Full Title Name:  Overview of Georgia Great Ape Laws

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Hanna Coate Place of Publication:  Michigan State University College of Law Publish Year:  2011 Primary Citation:  Animal Legal & Historical Center Jurisdiction Level:  Georgia Country of Origin:  United States
Summary: This is a short overview of Georgia Great Ape law.

In Georgia, all species of apes are classified as “inherently dangerous” animals and as a result are among the most heavily regulated animals in the state. Under the Wild Animals Law, it is illegal to possess or sell chimpanzees, gorillas, orangutans, bonobos, and gibbons for use as pets. While those apes may be imported, possessed, sold, and transported for approved commercial, scientific, or educational purposes, a Georgia Department of Natural Resources (DNR) wild animal license (animal dealers and exhibitors) or permit (research facilities and educational institutions) is required to conduct any of those activities. All applicants for a wild animal license/permit must have approved housing facilities for the animals (which meet the state’s minimum standards) and most applicants must have liability insurance to cover injuries or damages caused by the animal(s).

All individuals and entities wishing to import an ape into Georgia must have a DNR wild animal license or permit and must comply with any federal permit requirements. DNR does not require licensed/permitted entities to obtain additional import permits. However, Georgia’s Department of Agriculture (GDA) requires all exotic animals entering the state to be accompanied by an official certificate of veterinary inspection. Also, all “monkeys” must be uniquely identified by a tattoo or microchip and must test negative to a tuberculosis test within 12 months prior to entry. (It is unclear whether this requirement also applies to apes.) In addition, all importers are required to comply with the minimum standards for the handling, confinement, and transportation of animals in the Wild Animals Law.

Georgia’s Wild Animals Law and the state’s general anti-cruelty laws protect captive apes from abuse and neglect and require those animals to be maintained according to certain minimum standards. The Wild Animals Law sets extensive minimum standards for the housing, care, and treatment of wild animals, which apply to all individuals and entities with apes. All facilities housing apes must be designed, constructed, and maintained in a manner that will protect the animals. All animals must be observed daily and (with the exception of laboratory animals) sick, diseased, injured, or stressed animals must be given veterinary care or humanely euthanized. Also, it is illegal to handle apes (or other animals) in a manner that causes unnecessary discomfort, behavioral stress, or physical harm.  In addition, Georgia’s general anti-cruelty laws require owners to provide their animals with necessary food and water and prohibit certain acts of animal abuse. While most states’ anti-cruelty laws, make it a crime to abuse or neglect apes, Georgia’s laws provide additional protection by also making it a crime for any person to violate the state’s minimum standards of care for those animals.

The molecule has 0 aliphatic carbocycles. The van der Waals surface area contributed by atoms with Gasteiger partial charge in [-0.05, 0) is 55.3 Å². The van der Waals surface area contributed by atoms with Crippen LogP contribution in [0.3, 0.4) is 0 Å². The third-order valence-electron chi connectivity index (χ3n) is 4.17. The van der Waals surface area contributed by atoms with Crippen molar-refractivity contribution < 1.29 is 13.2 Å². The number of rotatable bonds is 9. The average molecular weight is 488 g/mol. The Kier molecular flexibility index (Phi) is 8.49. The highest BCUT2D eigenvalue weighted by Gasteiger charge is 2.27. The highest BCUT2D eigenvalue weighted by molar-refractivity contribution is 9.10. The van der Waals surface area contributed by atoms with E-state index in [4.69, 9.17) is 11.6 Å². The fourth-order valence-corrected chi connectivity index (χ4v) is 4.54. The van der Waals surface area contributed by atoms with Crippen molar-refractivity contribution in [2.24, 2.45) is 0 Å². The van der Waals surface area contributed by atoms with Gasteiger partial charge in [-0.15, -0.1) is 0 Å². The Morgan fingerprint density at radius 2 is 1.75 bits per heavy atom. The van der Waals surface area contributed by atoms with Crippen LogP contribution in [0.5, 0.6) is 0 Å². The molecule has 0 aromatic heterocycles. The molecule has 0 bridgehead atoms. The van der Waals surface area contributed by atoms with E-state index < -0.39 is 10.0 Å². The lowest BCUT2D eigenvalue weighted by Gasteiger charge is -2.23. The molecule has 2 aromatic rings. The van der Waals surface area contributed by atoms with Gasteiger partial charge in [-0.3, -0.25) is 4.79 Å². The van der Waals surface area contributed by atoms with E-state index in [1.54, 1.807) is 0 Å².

Georgia’s extensive wild animal permit and licensing requirements allow state officials to track and monitor all facilities within the state that import, possess, and sell apes. If GDA’s identification requirements for “monkeys” also apply to apes, the state has a mechanism to track individual apes once they’ve entered the state. DNR does not seem to have any similar individual identification requirements for apes held under a wild animal license or permit. The Wild Animals Law does require all individuals and facilities with apes (and other wild animals) to maintain written records of any transactions involving the importation, purchase, transport, sale, or transfer of those animals, including the names and addresses of all persons involved in those transactions. However, there is no law requiring wild animal license/permit holders to report those transactions or the births and deaths of wild animals to DNR. As a result, DNR can readily identify and monitor all facilities that possess apes within the state, but may have difficulty tracking individual animals as they are imported, exported, bred, bought, sold, or otherwise transferred.

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